Froehling & Robertson, Inc. was integrally involved in all three phases of the development of the National Museum of African American History and Culture, an historic, $500 million museum celebrating African-American history and culture. F&R was retained to perform a full geotechnical literature review, a complete geotechnical study, and a complete Phase I and Phase II environmental assessment with full geotechnical and environmental reports.
F&R’s engineering services were completed on the most prominent site on the National Mall in Washington, DC. While designs were being conceptualized, F&R’s geotechnical engineers were tasked with overcoming significant challenges regarding site development including high groundwater levels. The building was designed to extend 47 feet below the groundwater table. Analysis showed that dewatering would result in a conical depression extending below the Washington Monument, inducing further settlement of the structure. F&R’s geotechnical professionals addressed these and other concerns as follows:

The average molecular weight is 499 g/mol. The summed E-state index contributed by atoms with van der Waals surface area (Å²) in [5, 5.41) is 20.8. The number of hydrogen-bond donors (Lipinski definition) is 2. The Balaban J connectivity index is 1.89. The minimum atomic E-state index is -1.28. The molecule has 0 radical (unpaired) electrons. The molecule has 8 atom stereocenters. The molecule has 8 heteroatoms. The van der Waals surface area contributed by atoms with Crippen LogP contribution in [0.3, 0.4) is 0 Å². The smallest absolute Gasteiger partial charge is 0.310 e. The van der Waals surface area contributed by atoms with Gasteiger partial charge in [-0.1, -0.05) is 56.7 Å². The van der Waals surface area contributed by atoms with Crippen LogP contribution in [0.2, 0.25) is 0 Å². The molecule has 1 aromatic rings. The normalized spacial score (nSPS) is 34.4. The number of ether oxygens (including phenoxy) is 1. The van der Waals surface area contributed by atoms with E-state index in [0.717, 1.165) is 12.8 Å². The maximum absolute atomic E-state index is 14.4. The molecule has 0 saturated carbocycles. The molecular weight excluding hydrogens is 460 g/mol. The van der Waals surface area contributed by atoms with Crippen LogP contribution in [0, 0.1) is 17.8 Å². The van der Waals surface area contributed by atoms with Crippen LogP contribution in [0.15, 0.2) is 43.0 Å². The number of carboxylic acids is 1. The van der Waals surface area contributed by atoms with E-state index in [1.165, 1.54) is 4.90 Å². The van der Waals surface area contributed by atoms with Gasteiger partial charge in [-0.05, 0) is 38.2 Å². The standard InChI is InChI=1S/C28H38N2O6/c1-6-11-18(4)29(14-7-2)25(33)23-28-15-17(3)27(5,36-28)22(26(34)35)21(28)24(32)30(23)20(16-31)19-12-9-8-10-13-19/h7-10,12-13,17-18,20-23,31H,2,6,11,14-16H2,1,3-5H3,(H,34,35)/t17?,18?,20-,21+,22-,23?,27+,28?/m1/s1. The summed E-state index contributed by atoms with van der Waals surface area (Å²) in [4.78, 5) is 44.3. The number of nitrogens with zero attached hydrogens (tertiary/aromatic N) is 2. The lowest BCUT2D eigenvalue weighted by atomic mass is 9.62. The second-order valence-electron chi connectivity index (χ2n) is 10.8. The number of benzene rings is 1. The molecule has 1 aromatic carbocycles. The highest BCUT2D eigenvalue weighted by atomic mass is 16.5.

- Developing a Support of Excavation System that acted as a permanent hydrualic cut off during excavation and will continue to operate after construction, thereby isolating the site from adjacent historic structures.
- Designing a hybrid system of mat foundation and driven piles to support column loads of 700,000 kips.
- Performing geostructural monitoring during pile driving to ensure significant vibrations were not produced causing detrimental effects on adjacent structures.
- Performance of a feasibility study to assist architects and engineers in the development of a geothermal system to support LEED® certifcation. Due to the limited area undergound and the deep foundation system, a 600 foot 150 well Kelix geothermal system was proposed.
F&R also provided supplementary geotechnical support during the final stages of construction.